Ever since Mike Babcock took over as coach in 2005, the Wings’ players and coaching staff have planned a team-building event during the regular-season. Usually the event is planned for a road trip, but with five days between games, this week was a perfect bonding opportunity.
|The Red Wings spent a day at a gun range with the FBI's SWAT team in Canton, MI. (Photo courtesy of the FBI) |
As special guests of the Federal Bureau of Investigation, the Wings were treated to an afternoon of target practice at the Canton Police Department’s gun range.
“Yesterday was a real fun day for the guys and they didn’t have to listen to me, and I didn’t have to watch them practice,” joked Babcock. “It’s something to talk about. Guys are in a different environment and you get to laugh at each other and have some fun with each other, and enjoy it.”
Based on the responses in the Wings’ locker room following Wednesday’s hour-long practice, the guys had – pardon the pun – an absolute blast playing with everything in the FBI’s arsenal from Glock 22 handguns to M4 machine guns and a 1928 Thompson sub machine gun.
“It was definitely really cool,” Niklas Kronwall
said. “Just the power and how much force is in the guns, how you have to hold it down. … When we were holding those automatic weapons (down), the bullets were going all over the place.”
The Wings spent four hours at the range, which included some classroom instruction, followed by target practice, and other shooting exercises with members of the FBI’s SWAT team.
However, the afternoon wasn’t without its casualties when Jakub Kindl
(forehead) and Jiri Hudler
(calf) were hit by paintballs shot by friendly-fire. Kindl ducked into the path of a shot fired by assistant coach Bill Peters, and Hudler was struck in the left leg by Danny Cleary
Sporting a red welt on his left leg, Hudler was quick to finger Cleary as the assailant. “I shot him in Anaheim with rubber bullets (last year), so he got me back,” Hudler said. “But it’s not over.
“(He did it) on purpose. I was holding a shield, he was behind me. He was supposed to be my cover. We cleared – I don't know what you call the setup there – (but) he took a couple of steps back and just shot me in the left calf. Thank God I had jeans on, it was pretty painful. He was really happy about it, too. I think he was crying laughing.”
The afternoon also featured a few shooting competitions with Babcock winning the accuracy test, and Ian White
and Tomas Holmstrom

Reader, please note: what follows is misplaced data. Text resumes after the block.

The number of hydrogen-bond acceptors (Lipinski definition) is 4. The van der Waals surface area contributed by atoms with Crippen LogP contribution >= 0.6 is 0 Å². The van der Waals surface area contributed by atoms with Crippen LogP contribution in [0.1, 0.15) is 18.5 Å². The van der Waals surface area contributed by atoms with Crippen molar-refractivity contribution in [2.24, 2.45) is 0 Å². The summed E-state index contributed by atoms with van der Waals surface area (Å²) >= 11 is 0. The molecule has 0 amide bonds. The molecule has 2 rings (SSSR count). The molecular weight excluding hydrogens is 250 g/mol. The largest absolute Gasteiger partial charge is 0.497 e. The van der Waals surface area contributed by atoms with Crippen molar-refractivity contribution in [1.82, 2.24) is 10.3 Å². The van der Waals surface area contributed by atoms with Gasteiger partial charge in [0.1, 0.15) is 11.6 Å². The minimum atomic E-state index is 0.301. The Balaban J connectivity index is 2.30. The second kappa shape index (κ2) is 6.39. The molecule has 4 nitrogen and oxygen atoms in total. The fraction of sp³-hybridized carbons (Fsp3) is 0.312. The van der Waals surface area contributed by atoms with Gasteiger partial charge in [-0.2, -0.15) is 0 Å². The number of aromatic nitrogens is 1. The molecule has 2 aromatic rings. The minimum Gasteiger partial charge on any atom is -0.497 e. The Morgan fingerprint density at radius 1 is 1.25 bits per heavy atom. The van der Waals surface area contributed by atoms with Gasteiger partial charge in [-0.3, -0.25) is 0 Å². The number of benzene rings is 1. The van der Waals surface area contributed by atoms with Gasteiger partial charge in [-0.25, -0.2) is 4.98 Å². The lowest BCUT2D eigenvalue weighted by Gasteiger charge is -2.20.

winning FBI pins in a speed shooting contest. Each two-man team had to knock over six head plates in the fastest time from 20-feet away. The Holmstrom-White team accomplished the goal in 3.77 seconds.
“Me and Tommy won a six-target, timed competition with handguns, glocks, which weren’t too bad, unless you have spaghetti wrists,” White said. “Those automatic weapons can really get your heart going. I’m not even sure of some of the names of the guns, but those automatic rifles, those will spin you back, for sure.”
Growing up in western Canada, fishing and hunting has always been a huge recreational activity for Babcock. But even then, the type of heavy artillery that they were introduced to Tuesday, made the Wings’ coach a bit uneasy.
“I’m scared of that stuff to be honest with you,” Babcock said. “Even pistols, I’m sacred of pistols. I’m a hunter, and I like shotguns, and I like shooting my rifle and all of that. But I’m also Walter Safety … I’m nervous around that stuff. Those are unbelievable weapons.”
In the past, the Wings have kept their team-building exercises to the mainstream, activities that most of the guys are familiar with. They’ve gone paintball-shooting in Anaheim, curling in Edmonton, and bowling in St. Louis. So for those who’ve not held a ‘real’ gun – let alone fired one – prior to this week, Tuesday was an eye-opener.
“From never having shot a gun to shooting an assault rifle was quite the rush,” Jimmy Howard
said. “I mean, the power and the kick that those things have, it’s amazing. And the way those guys have accuracy is remarkable.
“It was a lot of fun, just to see what they have to go through for training, and the way they go through simulations. It was pretty cool to do.”
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